Sometimes it’s hard to select a charity that you would like your business to fundraise for, simply because there are so many of them. However, despite the myriad of options a little bit of focus is all that’s needed and you can then plan your business’s charitable fundraising activities.
So why do so many businesses consider charity business events to be important? There are many positive reasons why they become involved and here are some of those to help you decide what would be best for your business.
Which charity to choose?
For many business owners, the choice of charity to support comes down to something that affects them personally, or perhaps an employee has had a personal experience that a charity has helped with. Fundraising requires real commitment so it’s important that the choice not only resonates with yourself but that you can also get your employees to buy into the cause you plan to support.
You may be familiar with the major charitable organisations such as Children in Need and Comic Relief, and of the major international organisations that help to fund disaster relief around the world following earthquakes, violent storms and flooding.
You may also be familiar with medical charities, raising funds for cancer research or other serious illnesses, and if either you or an employee has had experience of a major illness in the family that could be a good route to decide on a charity to support. Your workforce needs to buy into your choice of charity, so it’s always worth canvassing opinion before you make a final decision.
Once everyone is on board, it feeds a collective determination to do something and inspires everyone.
Boosting wellbeing and morale
It’s quite likely that most, if not all your staff are or have been involved in charitable giving, but it may have been on impulse rather than having a strategy behind their donating. Raising money for a good cause in a business setting offers opportunities for staff to be creative when it comes to working on fundraising activities, and it can also be a lot of fun (think the classic sitting in a bath full of baked beans idea!).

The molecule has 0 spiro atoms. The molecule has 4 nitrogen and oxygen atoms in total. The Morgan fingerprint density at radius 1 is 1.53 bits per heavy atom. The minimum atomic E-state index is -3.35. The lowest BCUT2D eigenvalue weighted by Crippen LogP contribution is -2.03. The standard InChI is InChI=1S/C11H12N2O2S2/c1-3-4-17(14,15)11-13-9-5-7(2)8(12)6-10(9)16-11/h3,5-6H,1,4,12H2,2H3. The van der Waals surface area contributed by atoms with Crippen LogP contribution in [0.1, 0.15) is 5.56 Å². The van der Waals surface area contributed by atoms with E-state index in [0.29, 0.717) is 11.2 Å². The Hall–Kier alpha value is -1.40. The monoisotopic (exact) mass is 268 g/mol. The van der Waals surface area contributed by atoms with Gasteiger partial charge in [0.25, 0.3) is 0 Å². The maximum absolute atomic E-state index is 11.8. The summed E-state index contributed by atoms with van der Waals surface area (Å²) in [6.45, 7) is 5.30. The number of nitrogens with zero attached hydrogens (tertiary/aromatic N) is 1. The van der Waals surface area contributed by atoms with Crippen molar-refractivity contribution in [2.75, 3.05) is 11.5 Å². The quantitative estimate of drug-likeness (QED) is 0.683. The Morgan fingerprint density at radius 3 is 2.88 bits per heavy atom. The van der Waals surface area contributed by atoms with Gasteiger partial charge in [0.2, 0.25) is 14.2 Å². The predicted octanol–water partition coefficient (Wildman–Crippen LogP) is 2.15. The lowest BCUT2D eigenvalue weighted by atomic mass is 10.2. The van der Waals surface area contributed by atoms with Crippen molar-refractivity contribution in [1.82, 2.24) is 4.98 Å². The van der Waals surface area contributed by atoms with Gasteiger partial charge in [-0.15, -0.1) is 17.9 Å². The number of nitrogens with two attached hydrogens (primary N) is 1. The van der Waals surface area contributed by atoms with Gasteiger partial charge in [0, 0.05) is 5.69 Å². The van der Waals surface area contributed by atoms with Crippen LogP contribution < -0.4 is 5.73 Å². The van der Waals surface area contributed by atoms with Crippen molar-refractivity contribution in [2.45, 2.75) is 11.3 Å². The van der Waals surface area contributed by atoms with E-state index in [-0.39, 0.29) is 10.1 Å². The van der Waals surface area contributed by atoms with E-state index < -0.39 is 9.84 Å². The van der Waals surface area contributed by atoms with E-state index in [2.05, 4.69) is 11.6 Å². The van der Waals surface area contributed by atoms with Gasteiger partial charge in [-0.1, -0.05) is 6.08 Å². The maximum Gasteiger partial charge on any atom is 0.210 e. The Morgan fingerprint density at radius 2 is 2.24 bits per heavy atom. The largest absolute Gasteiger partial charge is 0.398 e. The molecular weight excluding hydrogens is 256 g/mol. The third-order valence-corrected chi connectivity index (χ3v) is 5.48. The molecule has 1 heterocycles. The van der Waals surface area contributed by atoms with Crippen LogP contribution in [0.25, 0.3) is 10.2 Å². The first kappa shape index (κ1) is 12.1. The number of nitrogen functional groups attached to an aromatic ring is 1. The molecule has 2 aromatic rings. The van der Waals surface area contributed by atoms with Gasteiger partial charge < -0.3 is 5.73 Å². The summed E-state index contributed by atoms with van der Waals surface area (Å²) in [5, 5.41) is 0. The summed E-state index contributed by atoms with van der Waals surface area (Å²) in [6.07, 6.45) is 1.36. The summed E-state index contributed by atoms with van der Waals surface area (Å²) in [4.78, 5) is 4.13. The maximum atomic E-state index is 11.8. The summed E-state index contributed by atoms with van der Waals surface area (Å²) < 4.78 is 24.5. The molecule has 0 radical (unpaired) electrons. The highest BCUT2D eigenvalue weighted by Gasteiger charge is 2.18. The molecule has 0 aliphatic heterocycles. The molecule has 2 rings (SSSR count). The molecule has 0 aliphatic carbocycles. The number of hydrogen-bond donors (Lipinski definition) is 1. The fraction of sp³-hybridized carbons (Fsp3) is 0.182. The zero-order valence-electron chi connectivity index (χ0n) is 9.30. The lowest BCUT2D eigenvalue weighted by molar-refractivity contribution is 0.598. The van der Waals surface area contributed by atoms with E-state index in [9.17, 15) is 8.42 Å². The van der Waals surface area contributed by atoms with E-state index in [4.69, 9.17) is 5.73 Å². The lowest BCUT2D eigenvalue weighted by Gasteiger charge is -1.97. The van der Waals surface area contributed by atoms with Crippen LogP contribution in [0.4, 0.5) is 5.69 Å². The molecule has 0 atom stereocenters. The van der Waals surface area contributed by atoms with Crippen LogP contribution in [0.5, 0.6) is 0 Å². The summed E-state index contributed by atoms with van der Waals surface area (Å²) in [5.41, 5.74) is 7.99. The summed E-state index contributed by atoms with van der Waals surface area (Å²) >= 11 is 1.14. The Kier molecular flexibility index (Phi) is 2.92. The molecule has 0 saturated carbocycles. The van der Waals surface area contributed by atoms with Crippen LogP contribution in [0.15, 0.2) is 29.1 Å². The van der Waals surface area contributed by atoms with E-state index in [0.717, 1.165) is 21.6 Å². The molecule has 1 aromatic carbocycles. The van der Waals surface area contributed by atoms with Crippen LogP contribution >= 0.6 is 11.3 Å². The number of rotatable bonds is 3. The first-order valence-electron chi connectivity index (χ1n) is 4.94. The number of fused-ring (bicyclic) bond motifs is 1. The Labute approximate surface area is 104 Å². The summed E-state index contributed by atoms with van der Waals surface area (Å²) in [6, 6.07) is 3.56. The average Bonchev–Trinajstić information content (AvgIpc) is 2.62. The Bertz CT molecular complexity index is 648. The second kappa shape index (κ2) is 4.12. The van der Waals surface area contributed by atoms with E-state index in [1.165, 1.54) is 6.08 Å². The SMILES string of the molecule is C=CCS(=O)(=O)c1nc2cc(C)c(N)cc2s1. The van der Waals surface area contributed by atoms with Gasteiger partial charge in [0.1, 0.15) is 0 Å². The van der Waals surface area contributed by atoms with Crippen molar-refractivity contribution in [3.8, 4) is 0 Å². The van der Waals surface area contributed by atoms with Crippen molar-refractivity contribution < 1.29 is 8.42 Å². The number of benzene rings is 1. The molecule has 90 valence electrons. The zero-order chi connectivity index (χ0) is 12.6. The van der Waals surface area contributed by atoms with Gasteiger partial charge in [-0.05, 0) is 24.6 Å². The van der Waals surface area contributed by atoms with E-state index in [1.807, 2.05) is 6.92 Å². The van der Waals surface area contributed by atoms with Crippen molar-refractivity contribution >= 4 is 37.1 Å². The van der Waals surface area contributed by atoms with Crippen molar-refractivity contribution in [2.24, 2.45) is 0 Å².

What is important as the fundraising ideas and planning moves forward is that employees are genuinely motivated to support a charity. That helps with general team building and bonding over something that is apart from normal workplace activities. You can work with everyone to create and maintain a positive vibe that may well help improve the productivity of your main business activity.
Raising the money
With your planning complete you need to get the word out about what your business is doing and why. You have the opportunity not only to talk about the good cause you and your staff are supporting but can also raise your business profile through various arms of the media. Of course, it depends on the sort of activities you intend doing but you can normally expect your local media to support your work with pictures and stories, and if you manage to get a well-known patron on board you might be able to attract some TV coverage.
Social media is another excellent way to get your charitable message across, and it also links to raising your company’s brand and PR profile. Use as many social media outlets as you can – several of your staff may well be prolific social media users so their knowledge and experience could be a real help. You’ll need an agreed line to take so everyone is clear about what messages they are putting out.
Look towards encouraging the use of Gift Aid for donations, adding a significant amount from the government to each gift, and the National Funding Scheme has developed an online tool to help people make instant donations rather than scraping money together to put in a bucket or box.
Giving to charity is a selfless act, as those who give know the money is going to help other people. By looking to partner with organisations that can help you make more money at events you run you are increasing the amount of support your chosen charity can receive.
It has been said that giving to charity is “good for the soul” and there’s little doubt that even small contributions make people think they are helping towards a common good. A successful campaign by a business can make a real difference to what a supported charity can do, enabling it to help many people living through very trying times.